such nutcakes in a fighting situation.
When the one officer saw that the
grappling effort was going nowhere, he
reared back and punched the felon in the
face, in an attempt to subdue. From
everything I saw, it was totally justified,
and the media is dead wrong for
replaying the video over and over and
over again, as though they were
airplanes ramming the World Trade
Center, in order to create controversy
and sway public opinion.

Police Chief William Bratton said he that
found the video “disturbing” but stressed
that the 20-second clip amounts to only
a fraction of what transpired.

The Los Angeles Times since reported
that a Superior Court commissioner
viewed the video nearly two months ago,
heard the officers’ testimony and
concluded their conduct was “more than
reasonable” because Cardenas was
resisting.

The trends are frightening. More than
ever, police officers in the U.S. are
becoming the targets of federal
investigations in order to grease the
squeaky wheel, particularly where
minorities are involved.

Stephanie Mohr was a decorated K-9
officer for the Prince George’s County P.
D. One night, she was called to a scene
where two illegal aliens were caught at 1
a.m. atop an office building. As the two
thieves were surrounded at ground level,
she claims it appeared one of the
Guatemalans made a move as if to start
running. She released the dog. The thief
was bitten.

Prosecutors said it wasn’t justified. One
cop, in need of a special favor, turned
state’s evidence and testified against the
female cop. The feds went after her with
a vengeance, claiming she was a bigot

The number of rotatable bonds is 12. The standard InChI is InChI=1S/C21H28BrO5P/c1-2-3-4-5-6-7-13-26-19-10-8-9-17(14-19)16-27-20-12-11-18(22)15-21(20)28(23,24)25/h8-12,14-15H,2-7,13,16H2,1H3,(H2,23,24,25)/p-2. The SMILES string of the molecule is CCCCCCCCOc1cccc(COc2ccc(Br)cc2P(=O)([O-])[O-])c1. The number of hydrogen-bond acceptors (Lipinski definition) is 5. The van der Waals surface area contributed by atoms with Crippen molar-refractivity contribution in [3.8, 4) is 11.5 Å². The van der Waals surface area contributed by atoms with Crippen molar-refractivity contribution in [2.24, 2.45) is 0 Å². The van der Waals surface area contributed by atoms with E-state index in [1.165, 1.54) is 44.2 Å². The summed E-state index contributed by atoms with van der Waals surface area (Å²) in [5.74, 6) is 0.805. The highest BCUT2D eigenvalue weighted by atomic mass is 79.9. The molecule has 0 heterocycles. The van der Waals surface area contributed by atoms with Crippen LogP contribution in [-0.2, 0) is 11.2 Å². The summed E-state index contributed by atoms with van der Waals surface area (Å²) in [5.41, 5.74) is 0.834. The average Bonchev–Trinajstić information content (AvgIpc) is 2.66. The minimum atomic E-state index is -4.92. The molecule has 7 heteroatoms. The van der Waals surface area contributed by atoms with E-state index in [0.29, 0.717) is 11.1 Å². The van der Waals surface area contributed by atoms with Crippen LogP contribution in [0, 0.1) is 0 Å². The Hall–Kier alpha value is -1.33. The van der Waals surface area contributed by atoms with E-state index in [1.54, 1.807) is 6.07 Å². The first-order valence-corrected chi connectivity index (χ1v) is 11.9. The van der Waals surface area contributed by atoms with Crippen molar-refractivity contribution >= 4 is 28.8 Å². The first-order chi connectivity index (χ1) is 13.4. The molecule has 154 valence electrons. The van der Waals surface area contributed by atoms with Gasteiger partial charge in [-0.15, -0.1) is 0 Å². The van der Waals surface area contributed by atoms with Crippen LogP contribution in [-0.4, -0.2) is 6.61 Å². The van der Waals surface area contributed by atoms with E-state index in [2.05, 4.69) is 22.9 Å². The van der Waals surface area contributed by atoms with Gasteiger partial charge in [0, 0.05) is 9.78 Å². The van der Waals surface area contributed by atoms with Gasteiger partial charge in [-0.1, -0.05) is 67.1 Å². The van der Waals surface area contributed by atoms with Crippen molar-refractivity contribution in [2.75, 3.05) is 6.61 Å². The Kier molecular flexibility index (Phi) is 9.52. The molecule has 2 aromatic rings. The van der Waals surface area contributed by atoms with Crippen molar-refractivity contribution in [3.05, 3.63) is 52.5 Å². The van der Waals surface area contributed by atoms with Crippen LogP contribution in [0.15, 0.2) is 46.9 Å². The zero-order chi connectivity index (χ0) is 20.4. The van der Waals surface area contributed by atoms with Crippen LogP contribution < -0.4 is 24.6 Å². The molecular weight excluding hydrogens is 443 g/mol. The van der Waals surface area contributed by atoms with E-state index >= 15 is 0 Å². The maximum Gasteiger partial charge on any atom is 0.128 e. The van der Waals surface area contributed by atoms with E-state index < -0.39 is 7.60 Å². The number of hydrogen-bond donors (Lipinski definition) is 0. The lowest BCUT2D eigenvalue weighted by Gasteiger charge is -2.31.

and released the dog for folly. It took
two trials. The devoted mother of a small
boy is now spending 10 years of her life
in a federal prison … for a dog bite.

It’s out of hand. The numbers of
incidents of good police officers who have
become targets on the federal firing line
are too many to list in one short article.
The trend is clear: Cops represent a
prosecutor’s plum in cases where a fine
line exists between performing a duty or
committing a crime.

Not a blind defender of wayward officers,
I’ll be the first who will lambast brutal or
crooked cops. The last arrest I ever made
was that of five other police officers who
had beaten a man to death. No regrets.

But it’s a national disgrace when drug
smugglers, crooks, rats and social
parasites are coddled while civil heros are
buried away in prison cells in order to
satisfy a vocal minority. Police officers
today are ever wary, not of criminals but
of the convoluted legal system they work
within. In confrontation situations, who
can blame them when — given an option
— it’s more prudent to do nothing rather
than face the standing army of
condemnation. And in the long run, it’s
we, the citizens, who lose.

And we wonder why thousands of police
departments have such a hard time
recruiting. Voracious prosecutors and
sensational media should heed a
message: When a nation turns on its
protectors, so goes the nation.
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Police Author
Marshall Frank